We are particularly proud that our volunteer from the “Training and Coordination” team, Ivana Kancheva, was one of the investigators invited to present their work with a poster presentation. Ivana is pursuing a Master’s degree in Cognitive Neuroscience at Utrecht University, but during the congress she presented a project she is working on as an intern at the University of Cambridge under the supervision of Doctor Kamen Tsvetanov. Ivana is one of the volunteers who are especially passionate about Alzheimer Bulgaria’s mission to open a dialogue dedicated to the prevention of neurodegenerative diseases through a healthy lifestyle, and it is this passion that accidentally led her to meet Dr. Tsvetanov, who is a Senior Research Fellow in the Department of Clinical Neurosciences at Cambridge, and a researcher with many years of experience in the field of brain and cognitive ageing. Their joint work is concentrated on a similarly interesting topic with important social implications – the influence of cerebrovascular changes in the trajectory of pathological changes causing frontotemporal dementia and underlying its development and deterioration with age.
Specifically, the project examines cerebrovascular reactivity, which denotes the ability of cerebral blood vessels to dynamically regulate blood supply to the brain and is an indicator of good brain health. The process can be measured safely, reliably, and at large scale using the resting-state fluctuation amplitudes, a signal that can be extracted through certain pre-processing steps from functional magnetic resonance imaging (fMRI) data. Ivana and Kamen observed a decrease in cerebrovascular reactivity in patients who developed frontotemporal dementia, but more interestingly, these changes in key regions of the brain that support higher-order cognitive processes occur even in the pre-symptomatic stage and are associated with cognitive decline.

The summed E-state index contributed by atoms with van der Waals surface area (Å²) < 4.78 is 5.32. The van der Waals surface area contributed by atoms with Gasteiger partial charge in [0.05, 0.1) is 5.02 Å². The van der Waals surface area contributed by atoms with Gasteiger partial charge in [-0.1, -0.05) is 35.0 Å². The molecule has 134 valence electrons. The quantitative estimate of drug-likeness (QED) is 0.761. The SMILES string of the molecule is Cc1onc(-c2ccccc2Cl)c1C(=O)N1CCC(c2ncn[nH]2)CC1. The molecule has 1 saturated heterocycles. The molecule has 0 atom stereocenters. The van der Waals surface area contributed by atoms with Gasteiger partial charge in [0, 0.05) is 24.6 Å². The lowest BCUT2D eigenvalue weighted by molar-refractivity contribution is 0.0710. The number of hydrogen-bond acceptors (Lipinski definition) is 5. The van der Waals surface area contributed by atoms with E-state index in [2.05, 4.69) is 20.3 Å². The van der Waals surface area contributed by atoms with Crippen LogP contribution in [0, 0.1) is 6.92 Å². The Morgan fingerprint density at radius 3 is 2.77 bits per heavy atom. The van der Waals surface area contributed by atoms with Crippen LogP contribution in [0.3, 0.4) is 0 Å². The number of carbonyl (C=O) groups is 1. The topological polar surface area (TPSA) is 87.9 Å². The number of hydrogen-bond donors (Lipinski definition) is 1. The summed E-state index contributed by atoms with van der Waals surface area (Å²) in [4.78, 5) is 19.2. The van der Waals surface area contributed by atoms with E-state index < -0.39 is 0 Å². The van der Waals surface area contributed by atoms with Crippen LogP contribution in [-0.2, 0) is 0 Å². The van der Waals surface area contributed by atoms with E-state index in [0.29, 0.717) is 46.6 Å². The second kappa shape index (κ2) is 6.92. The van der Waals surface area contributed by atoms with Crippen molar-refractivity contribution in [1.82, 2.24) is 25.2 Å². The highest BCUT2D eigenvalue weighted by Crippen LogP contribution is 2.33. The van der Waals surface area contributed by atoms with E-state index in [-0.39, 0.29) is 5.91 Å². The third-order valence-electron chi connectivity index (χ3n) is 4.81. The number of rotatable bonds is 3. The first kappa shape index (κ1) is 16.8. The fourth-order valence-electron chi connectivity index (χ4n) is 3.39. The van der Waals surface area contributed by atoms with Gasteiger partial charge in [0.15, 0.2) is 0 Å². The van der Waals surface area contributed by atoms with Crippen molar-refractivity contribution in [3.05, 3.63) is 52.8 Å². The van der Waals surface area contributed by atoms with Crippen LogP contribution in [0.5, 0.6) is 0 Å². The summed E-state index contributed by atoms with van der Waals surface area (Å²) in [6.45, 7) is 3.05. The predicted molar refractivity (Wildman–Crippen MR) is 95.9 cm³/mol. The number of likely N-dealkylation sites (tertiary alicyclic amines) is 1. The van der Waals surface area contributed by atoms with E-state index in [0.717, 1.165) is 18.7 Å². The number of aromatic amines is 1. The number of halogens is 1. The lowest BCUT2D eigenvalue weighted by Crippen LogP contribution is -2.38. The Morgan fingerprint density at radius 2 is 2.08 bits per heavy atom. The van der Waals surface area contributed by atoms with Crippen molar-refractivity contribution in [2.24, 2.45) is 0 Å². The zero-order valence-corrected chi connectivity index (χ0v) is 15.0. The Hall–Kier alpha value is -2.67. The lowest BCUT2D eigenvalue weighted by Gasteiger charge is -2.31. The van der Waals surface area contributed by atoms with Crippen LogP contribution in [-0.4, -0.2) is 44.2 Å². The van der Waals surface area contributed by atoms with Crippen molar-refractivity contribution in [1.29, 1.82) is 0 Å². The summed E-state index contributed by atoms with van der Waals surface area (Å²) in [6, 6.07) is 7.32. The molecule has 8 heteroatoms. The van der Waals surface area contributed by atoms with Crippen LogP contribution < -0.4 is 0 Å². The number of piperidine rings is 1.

These results highlight the importance of maintaining good cardiovascular and, consequently, cerebrovascular health, in people with a genetic risk for developing frontotemporal dementia, as well as any other form of dementia and neurodegenerative disease. Good cardiovascular and cerebrovascular health depends on an active lifestyle, blood pressure control, and regulation of the levels of the so-called “bad” LDL (low-density lipoproteins) cholesterol and triglyceride levels. Low-density lipoproteins can be deposited in the walls of arteries and tissues, forming atherosclerotic plaques. When people smoke or have a poor diet, for example, LDL gets oxidized, which causes and maintains inflammatory processes in the body, accelerates the stiffening and narrowing of the arteries, and makes it difficult for them to dilate normally, which is necessary for physical activity, for instance. The end result is impaired oxygen delivery – reduced blood supply (ischemia) to the brain, which increases the risk of stroke, dementia, and cerebrovascular disease, as well as cognitive decline in old age.
Ivana and Kamen hope that this type of research will gain popularity in Bulgaria as well, giving hope to people with an increased risk of developing dementia, that by improving their lifestyle, they can delay the onset of dementia symptoms and even prevent it.
You can read more about the conference and the exciting topics presented in Lille on the official website of the International Society for Frontotemporal Dementias: HERE